The Christchurch Call for the elimination of terrorists and extreme content from social media was launched at an international conference in Paris on May 15th, triggered by a shooting rampage in Christchurch, southern New Zealand on March 15th . Major technology companies such as Google, Facebook and Amazon joined the declaration, and the private sector cooperated and said that they would exclude terrorism from the Internet.
On March 15, gunfire at Christchurch targeted two Islamic mosques. The terrorist attacks on 50 people have been broadcast live on Facebook, and the criticism of the abuse of social media by terrorism has occurred.
The Christchurch Holy Truth is to stop terrorist and extremist episodes, and to remove dangerous posts immediately and permanently. And that he will make an effort to improve the law against terrorist and extremist groups.
Thank you for being here @JacindaArdern , @KingAbdullahII , @Macky_Sall , @Pak_JK , @erna_solberg , @JustinTrudeau , @theresa_may , @LeoVaradkar , and @JunckerEU , for an unprecedented joint initiative: the #ChristchurchCall to eliminate terrorist and violent extremist content online . pic.twitter.com/NLqIeWmG4V
– Emmanuel Macron (@EmmanuelMacron) May 15, 2019
At this international conference, New Zealand prime minister Arthan and co-chairman Mark Long served as co-chairs. After receiving a terrible terrorist attack at a news conference, Arden said he and his colleagues are committed to co-developing new technologies that the state and technology companies will work together to formulate action plans and ultimately make the community more secure.
Technology companies such as Facebook, Microsoft, Twitter, Google, YouTube, Amazon and Daily Motion also attended the meeting and agreed on the Christchurch Declaration. Facebook also announced a one-strike policy that stifles rules on live streaming the day before the settlement and freezes once it fails. Facebook said that Mark Zuckerberg, who did not attend the meeting, has held close consultations with the prime minister several times.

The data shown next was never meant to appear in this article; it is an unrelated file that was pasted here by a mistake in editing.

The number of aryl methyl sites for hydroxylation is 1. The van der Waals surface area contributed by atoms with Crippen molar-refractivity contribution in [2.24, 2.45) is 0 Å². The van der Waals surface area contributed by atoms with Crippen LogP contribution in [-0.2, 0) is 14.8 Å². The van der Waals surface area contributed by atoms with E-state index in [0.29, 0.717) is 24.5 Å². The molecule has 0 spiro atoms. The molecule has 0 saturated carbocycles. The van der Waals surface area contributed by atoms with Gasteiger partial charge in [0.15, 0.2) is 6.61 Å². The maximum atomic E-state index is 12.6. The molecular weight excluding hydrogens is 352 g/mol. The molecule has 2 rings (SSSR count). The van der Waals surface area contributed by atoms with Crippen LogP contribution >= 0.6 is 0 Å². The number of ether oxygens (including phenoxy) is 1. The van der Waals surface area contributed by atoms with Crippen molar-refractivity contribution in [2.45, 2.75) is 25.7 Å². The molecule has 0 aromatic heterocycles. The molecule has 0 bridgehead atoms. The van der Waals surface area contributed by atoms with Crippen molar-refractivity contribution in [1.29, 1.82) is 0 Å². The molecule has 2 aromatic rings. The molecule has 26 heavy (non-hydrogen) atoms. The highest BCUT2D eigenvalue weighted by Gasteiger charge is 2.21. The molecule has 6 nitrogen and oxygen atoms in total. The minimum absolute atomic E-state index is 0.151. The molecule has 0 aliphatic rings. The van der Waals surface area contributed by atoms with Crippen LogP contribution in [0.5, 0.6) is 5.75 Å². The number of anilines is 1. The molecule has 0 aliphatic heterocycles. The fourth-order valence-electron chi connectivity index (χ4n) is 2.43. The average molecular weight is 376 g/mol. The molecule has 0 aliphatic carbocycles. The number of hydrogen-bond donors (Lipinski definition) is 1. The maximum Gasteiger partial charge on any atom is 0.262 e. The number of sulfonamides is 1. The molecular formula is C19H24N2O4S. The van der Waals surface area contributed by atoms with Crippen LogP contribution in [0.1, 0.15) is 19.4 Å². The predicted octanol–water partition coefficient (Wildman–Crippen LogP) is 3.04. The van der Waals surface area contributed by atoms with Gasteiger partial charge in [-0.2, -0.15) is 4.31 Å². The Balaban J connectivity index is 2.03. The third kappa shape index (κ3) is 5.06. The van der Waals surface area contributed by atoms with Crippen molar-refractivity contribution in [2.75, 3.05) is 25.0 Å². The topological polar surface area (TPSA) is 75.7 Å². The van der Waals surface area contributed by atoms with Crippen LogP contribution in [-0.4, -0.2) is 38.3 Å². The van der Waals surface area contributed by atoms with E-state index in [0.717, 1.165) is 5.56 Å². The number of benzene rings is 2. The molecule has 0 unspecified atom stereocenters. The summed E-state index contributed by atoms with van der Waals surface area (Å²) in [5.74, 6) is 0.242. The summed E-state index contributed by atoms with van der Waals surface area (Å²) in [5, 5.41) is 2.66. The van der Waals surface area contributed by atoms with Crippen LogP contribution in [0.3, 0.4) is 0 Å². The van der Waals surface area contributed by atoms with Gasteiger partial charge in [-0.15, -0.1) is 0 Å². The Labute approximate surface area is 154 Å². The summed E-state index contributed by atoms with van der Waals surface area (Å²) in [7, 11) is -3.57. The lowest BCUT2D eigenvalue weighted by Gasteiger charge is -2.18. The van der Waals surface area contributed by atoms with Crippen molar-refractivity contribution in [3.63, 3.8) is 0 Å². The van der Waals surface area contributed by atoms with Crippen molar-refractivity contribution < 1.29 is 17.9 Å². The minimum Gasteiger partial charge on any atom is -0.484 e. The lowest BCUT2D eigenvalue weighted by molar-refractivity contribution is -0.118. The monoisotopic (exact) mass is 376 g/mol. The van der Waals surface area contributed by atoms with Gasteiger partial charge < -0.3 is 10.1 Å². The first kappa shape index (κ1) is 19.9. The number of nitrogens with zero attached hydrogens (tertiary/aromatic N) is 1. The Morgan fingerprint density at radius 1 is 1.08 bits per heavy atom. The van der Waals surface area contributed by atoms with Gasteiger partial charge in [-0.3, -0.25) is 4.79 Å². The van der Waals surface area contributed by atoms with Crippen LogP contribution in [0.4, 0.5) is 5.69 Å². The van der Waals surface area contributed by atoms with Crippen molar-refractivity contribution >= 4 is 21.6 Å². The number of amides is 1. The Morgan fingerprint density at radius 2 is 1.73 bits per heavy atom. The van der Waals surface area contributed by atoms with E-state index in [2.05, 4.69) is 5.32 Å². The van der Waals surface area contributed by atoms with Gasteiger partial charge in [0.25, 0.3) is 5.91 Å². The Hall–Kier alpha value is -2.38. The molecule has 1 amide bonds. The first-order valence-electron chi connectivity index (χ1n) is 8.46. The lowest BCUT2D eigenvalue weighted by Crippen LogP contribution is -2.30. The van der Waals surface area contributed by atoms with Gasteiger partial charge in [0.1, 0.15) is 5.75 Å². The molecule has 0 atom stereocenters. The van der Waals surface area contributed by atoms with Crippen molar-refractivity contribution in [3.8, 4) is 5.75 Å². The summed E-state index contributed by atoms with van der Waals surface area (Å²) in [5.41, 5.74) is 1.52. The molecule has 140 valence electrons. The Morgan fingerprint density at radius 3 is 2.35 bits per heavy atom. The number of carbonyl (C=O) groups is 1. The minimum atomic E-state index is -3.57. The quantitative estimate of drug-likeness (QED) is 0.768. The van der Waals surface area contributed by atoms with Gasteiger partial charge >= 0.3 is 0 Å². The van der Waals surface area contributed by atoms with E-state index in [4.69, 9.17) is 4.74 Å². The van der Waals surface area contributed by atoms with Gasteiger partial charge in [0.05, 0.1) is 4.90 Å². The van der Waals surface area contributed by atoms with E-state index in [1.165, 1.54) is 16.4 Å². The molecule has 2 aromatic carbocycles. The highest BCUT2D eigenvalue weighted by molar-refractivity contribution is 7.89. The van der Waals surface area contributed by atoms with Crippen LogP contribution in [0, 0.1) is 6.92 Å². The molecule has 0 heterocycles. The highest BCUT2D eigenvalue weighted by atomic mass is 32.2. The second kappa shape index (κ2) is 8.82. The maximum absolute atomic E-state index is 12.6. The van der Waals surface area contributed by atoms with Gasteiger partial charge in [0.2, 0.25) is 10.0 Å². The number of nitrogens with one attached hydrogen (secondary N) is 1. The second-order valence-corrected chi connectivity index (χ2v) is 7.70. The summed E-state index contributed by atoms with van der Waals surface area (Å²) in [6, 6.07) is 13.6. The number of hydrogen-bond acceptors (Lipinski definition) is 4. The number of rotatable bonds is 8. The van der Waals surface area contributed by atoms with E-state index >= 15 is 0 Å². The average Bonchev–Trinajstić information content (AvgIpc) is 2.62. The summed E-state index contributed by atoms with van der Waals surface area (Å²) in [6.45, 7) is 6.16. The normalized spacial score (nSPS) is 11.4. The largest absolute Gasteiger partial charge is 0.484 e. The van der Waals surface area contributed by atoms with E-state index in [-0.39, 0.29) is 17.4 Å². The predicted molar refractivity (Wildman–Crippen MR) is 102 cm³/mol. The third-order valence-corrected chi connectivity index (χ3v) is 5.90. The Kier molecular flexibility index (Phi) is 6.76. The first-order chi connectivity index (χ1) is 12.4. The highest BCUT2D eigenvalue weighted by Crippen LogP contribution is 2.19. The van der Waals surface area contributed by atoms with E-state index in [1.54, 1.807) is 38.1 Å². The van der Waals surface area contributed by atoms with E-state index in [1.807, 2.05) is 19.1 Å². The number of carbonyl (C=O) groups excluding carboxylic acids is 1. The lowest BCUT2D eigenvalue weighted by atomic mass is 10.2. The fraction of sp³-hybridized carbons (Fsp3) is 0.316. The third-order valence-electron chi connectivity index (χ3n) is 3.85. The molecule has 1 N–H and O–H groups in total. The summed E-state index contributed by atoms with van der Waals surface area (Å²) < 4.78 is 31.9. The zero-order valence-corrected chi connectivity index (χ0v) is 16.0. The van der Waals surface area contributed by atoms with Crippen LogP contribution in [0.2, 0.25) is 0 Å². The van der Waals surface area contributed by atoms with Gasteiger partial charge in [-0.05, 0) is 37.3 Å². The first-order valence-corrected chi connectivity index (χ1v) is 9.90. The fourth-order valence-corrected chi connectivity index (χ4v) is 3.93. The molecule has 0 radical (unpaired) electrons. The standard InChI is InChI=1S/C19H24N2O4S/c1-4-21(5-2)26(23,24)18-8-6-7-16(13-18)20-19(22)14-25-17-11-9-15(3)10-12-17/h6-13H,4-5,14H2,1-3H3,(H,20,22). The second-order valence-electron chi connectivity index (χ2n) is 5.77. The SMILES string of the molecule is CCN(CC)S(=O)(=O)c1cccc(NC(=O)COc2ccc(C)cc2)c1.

NZ PM Jacinda Ardern and HM King Abdullah II of Jordan meet with tech leaders to discuss the #ChristchurchCall to eliminate terrorist and violent extremist content online. #TechForGood pic.twitter.com/G3S5LCz2Nj
– MFATgovtNZ ?? (@MFATgovtNZ) May 15, 2019
Brad Smith, president of Microsoft, said that technology companies need to strengthen their service terms and introduce new protection methods to live streaming, while strengthening technology and human resources management, publishing clear research reports, setting up crisis protocols, and educating about bias and hatred. He said. The Christchurch Declaration was designed to prevent the spread of terrorist and violent extremist content, and the content was based on the work of each company.
The 17 countries and committees in New Zealand, France, Australia, Canada, Germany, Italy, India, Ireland, Indonesia, Japan, Jordan, Netherlands, Norway, Senegal, Spain, Sweden and the UK agreed on the Christchurch Declaration. The United States supports the overall goal, but so far it has not participated in this declaration, as is China.
The White House said that the United States will face the international community by criticizing the violent content of online terrorists and extremists, but the reason for not participating in the agreement is to send other messages that are more reliable than terrorists, It is the best way to prevent the spread of terrorist messages. For more information, please click here.